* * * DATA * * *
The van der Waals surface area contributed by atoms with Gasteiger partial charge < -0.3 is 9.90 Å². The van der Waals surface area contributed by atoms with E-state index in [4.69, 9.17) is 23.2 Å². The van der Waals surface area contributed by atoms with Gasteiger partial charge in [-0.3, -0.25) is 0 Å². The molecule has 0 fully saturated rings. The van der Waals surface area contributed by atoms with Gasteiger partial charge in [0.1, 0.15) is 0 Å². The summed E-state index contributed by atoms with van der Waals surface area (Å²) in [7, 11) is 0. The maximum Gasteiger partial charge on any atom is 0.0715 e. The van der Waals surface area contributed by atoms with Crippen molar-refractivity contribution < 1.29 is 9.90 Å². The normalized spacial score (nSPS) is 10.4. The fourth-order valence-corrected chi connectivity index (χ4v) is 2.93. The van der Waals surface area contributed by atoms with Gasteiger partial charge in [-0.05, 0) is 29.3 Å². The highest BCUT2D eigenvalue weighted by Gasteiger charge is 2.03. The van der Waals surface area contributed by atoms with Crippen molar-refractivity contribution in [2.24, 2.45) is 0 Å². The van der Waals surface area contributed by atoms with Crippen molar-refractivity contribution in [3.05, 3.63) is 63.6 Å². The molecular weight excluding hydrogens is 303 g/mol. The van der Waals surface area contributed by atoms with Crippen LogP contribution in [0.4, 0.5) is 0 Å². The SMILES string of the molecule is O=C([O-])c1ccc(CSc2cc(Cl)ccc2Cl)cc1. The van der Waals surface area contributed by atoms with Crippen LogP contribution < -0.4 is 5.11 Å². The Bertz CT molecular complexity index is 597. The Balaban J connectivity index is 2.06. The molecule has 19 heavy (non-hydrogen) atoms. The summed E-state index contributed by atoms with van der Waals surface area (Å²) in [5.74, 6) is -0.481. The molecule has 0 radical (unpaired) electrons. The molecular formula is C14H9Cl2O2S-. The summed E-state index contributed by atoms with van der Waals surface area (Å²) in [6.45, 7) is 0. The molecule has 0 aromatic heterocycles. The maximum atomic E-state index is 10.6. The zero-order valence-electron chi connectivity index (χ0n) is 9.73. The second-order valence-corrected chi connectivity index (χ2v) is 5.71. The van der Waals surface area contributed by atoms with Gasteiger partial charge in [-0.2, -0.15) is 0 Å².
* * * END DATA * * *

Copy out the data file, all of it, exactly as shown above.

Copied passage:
The van der Waals surface area contributed by atoms with Gasteiger partial charge < -0.3 is 9.90 Å². The van der Waals surface area contributed by atoms with E-state index in [4.69, 9.17) is 23.2 Å². The van der Waals surface area contributed by atoms with Gasteiger partial charge in [-0.3, -0.25) is 0 Å². The molecule has 0 fully saturated rings. The van der Waals surface area contributed by atoms with Gasteiger partial charge in [0.1, 0.15) is 0 Å². The summed E-state index contributed by atoms with van der Waals surface area (Å²) in [7, 11) is 0. The maximum Gasteiger partial charge on any atom is 0.0715 e. The van der Waals surface area contributed by atoms with Crippen molar-refractivity contribution < 1.29 is 9.90 Å². The normalized spacial score (nSPS) is 10.4. The fourth-order valence-corrected chi connectivity index (χ4v) is 2.93. The van der Waals surface area contributed by atoms with Gasteiger partial charge in [-0.05, 0) is 29.3 Å². The highest BCUT2D eigenvalue weighted by Gasteiger charge is 2.03. The van der Waals surface area contributed by atoms with Crippen molar-refractivity contribution in [2.24, 2.45) is 0 Å². The van der Waals surface area contributed by atoms with Crippen molar-refractivity contribution in [3.05, 3.63) is 63.6 Å². The molecular weight excluding hydrogens is 303 g/mol. The van der Waals surface area contributed by atoms with Crippen LogP contribution in [0.4, 0.5) is 0 Å². The SMILES string of the molecule is O=C([O-])c1ccc(CSc2cc(Cl)ccc2Cl)cc1. The van der Waals surface area contributed by atoms with Crippen LogP contribution < -0.4 is 5.11 Å². The Bertz CT molecular complexity index is 597. The Balaban J connectivity index is 2.06. The molecule has 19 heavy (non-hydrogen) atoms. The summed E-state index contributed by atoms with van der Waals surface area (Å²) in [5.74, 6) is -0.481. The molecule has 0 radical (unpaired) electrons. The molecular formula is C14H9Cl2O2S-. The summed E-state index contributed by atoms with van der Waals surface area (Å²) in [6.45, 7) is 0. The molecule has 0 aromatic heterocycles. The maximum atomic E-state index is 10.6. The zero-order valence-electron chi connectivity index (χ0n) is 9.73. The second-order valence-corrected chi connectivity index (χ2v) is 5.71. The van der Waals surface area contributed by atoms with Gasteiger partial charge in [-0.2, -0.15) is 0 Å².